The Dallas Cowboys have concluded their mandatory minicamp. Over the three-day team activity, we learned how the team is merging concepts from their existing offense with some of the West Coast offense, aptly named the “Texas Coast.” Quarterback Dak Prescott has drawn praise from new receiver Brandin Cooks, and head coach Mike McCarthy’s return to calling plays has brought an “edge” back to the offense.
Implementing new concepts and new principles is what the offseason is about. Strategizing the best way to put your players in a position to be the most successful when the regular season begins. A person who can personally speak to that new experience and team experimentation in the offseason is converted interior defensive lineman Isaac Alarcon.
Alarcon joined the Cowboys through the NFL’s International Player Pathway Program (IPPP) in 2020. The IPPP is an initiative started by the NFL to broaden its borders in hopes of attracting NFL talent outside of the United States and Canada. The IPPP allows the NFL to give those who didn’t play collegiate football in the US a better chance to chase their dream of playing pro football while attracting a more diverse fanbase globally. The idea of expanding the NFL’s talent pool has taken many forms over the years, with NFL Europe being the most known. Yet, what is less common is that Cowboys defensive line coach Arden Durde once spearheaded a variation of the initiative, known as NFL Undiscovered.
Born in Monterey, Mexico, Alarcon has taken an alternative path to get to the NFL, but he does have a unique amateur background. Unlike some who participate in the IPPP program, Alarcon had some organized football experience, landing a football scholarship collegiately at the Monterrey Institute of Technology and Higher Education in Mexico before winning the Mexican college football national championship in 2019. Alarcon also competed in the 2016 IFAF U-19 World Championship and earned a bronze medal.
Since joining the Cowboys, he has yet to make the 53-man roster, spending each of his three seasons on the practice squad playing offensive tackle. This year he hopes for a different result, and it will be for a particular reason. Earlier in the offseason, the team announced that Alarcon would transition from offensive tackle to interior defensive lineman.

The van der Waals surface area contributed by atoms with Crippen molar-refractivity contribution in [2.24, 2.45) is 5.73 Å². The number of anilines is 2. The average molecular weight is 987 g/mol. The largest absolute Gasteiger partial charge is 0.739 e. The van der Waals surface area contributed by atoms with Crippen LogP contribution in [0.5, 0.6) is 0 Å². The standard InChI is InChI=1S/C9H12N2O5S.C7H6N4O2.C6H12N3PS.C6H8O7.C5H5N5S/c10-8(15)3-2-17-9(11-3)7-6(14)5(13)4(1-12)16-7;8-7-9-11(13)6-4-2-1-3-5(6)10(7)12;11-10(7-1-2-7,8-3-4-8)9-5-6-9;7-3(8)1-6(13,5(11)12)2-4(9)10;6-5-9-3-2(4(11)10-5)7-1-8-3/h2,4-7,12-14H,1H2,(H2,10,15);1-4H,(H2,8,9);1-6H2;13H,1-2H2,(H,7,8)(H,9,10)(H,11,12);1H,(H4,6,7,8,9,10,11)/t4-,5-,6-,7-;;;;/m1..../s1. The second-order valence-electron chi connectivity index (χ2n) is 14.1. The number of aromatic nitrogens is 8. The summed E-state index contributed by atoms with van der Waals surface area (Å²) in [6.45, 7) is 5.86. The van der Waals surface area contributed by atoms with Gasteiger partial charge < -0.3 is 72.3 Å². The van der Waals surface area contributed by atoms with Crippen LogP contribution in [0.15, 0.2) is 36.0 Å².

Anytime a player changes positions it is a bold move with risk attached that could make or shatter a dream. However, Alarcon, working alongside Durde and Dan Quinn with the latter having a proven record of excellence in coaching defensive linemen, are the best candidates to get the most out of the fourth-year hopeful. Early returns have been positive, and Alarcon was praised by head coach Mike McCarthy for his progress during the transition in acclimating to the change.
Cowboys coach Mike McCarthy on DT Isaac Alarcón, who made offseason switch from O-line: “He looks good inside. I’m excited to see him in padded work. It almost looks more natural for him on defense. …He’s built an outstanding foundation.” pic.twitter.com/FMJ8CqdCPC— Michael Gehlken (@GehlkenNFL) June 8, 2023
Alarcon has tremendous size and excellent work habits. Listed at 6’7”, 320 lbs., he has a lot of natural potential to work with and has taken the initiative to get some pointers from fellow defensive tackle Osa Odighizuwa, working with him 1-on-1 in padless sessions to teach him some pass rush techniques.
It’s yet to be determined if the intention is to play Alarcon at the 1-tech defensive tackle or under tackle. With his size though, think of the possibilities. The last time the Cowboys had an interior player that size was David Irvin, who could disrupt passing lanes with his tremendous wingspan.
If Alrcon can, at the very least, disrupt passing lanes or be strong enough to hold the middle of the interior, occupying two gaps, it’ll go a long way toward making the Cowboys’ roster. Plus, his added knowledge of the offensive line offers him a good perspective on his new position.
For now, he’s taking it all in stride, saying in a recent interview with dallascowboys.com:
“It’s definitely more fun chasing the quarterback”